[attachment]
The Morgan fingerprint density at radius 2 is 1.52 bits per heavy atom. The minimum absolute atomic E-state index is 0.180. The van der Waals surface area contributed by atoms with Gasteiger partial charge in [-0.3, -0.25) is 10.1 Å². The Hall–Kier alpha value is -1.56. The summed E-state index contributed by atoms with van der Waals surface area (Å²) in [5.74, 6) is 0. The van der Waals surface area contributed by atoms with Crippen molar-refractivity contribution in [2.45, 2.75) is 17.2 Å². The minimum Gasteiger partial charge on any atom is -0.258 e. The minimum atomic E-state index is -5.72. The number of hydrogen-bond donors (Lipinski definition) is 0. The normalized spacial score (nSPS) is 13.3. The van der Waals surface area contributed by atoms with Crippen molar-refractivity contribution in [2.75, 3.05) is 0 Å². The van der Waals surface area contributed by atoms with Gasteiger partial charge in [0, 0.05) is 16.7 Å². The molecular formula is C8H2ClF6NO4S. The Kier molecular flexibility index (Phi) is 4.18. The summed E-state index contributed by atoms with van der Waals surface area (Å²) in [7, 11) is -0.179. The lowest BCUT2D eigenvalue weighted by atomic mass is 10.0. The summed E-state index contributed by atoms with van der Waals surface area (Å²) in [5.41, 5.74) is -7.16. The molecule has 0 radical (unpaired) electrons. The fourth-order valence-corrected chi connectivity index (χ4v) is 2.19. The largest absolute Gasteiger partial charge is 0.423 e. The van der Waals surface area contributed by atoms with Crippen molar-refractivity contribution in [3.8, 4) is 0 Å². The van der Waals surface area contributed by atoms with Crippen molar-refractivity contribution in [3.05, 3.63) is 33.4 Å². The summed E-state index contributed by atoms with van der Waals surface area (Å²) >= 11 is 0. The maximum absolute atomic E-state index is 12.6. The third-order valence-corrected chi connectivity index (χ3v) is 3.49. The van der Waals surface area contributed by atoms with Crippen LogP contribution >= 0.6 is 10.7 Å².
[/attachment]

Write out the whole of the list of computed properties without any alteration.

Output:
The Morgan fingerprint density at radius 2 is 1.52 bits per heavy atom. The minimum absolute atomic E-state index is 0.180. The van der Waals surface area contributed by atoms with Gasteiger partial charge in [-0.3, -0.25) is 10.1 Å². The Hall–Kier alpha value is -1.56. The summed E-state index contributed by atoms with van der Waals surface area (Å²) in [5.74, 6) is 0. The van der Waals surface area contributed by atoms with Crippen molar-refractivity contribution in [2.45, 2.75) is 17.2 Å². The minimum Gasteiger partial charge on any atom is -0.258 e. The minimum atomic E-state index is -5.72. The number of hydrogen-bond donors (Lipinski definition) is 0. The normalized spacial score (nSPS) is 13.3. The van der Waals surface area contributed by atoms with Crippen molar-refractivity contribution in [2.75, 3.05) is 0 Å². The van der Waals surface area contributed by atoms with Gasteiger partial charge in [0, 0.05) is 16.7 Å². The molecular formula is C8H2ClF6NO4S. The Kier molecular flexibility index (Phi) is 4.18. The summed E-state index contributed by atoms with van der Waals surface area (Å²) in [7, 11) is -0.179. The lowest BCUT2D eigenvalue weighted by atomic mass is 10.0. The summed E-state index contributed by atoms with van der Waals surface area (Å²) in [5.41, 5.74) is -7.16. The molecule has 0 radical (unpaired) electrons. The fourth-order valence-corrected chi connectivity index (χ4v) is 2.19. The largest absolute Gasteiger partial charge is 0.423 e. The van der Waals surface area contributed by atoms with Crippen molar-refractivity contribution in [3.8, 4) is 0 Å². The van der Waals surface area contributed by atoms with Crippen molar-refractivity contribution in [3.05, 3.63) is 33.4 Å². The summed E-state index contributed by atoms with van der Waals surface area (Å²) >= 11 is 0. The maximum absolute atomic E-state index is 12.6. The third-order valence-corrected chi connectivity index (χ3v) is 3.49. The van der Waals surface area contributed by atoms with Crippen LogP contribution >= 0.6 is 10.7 Å².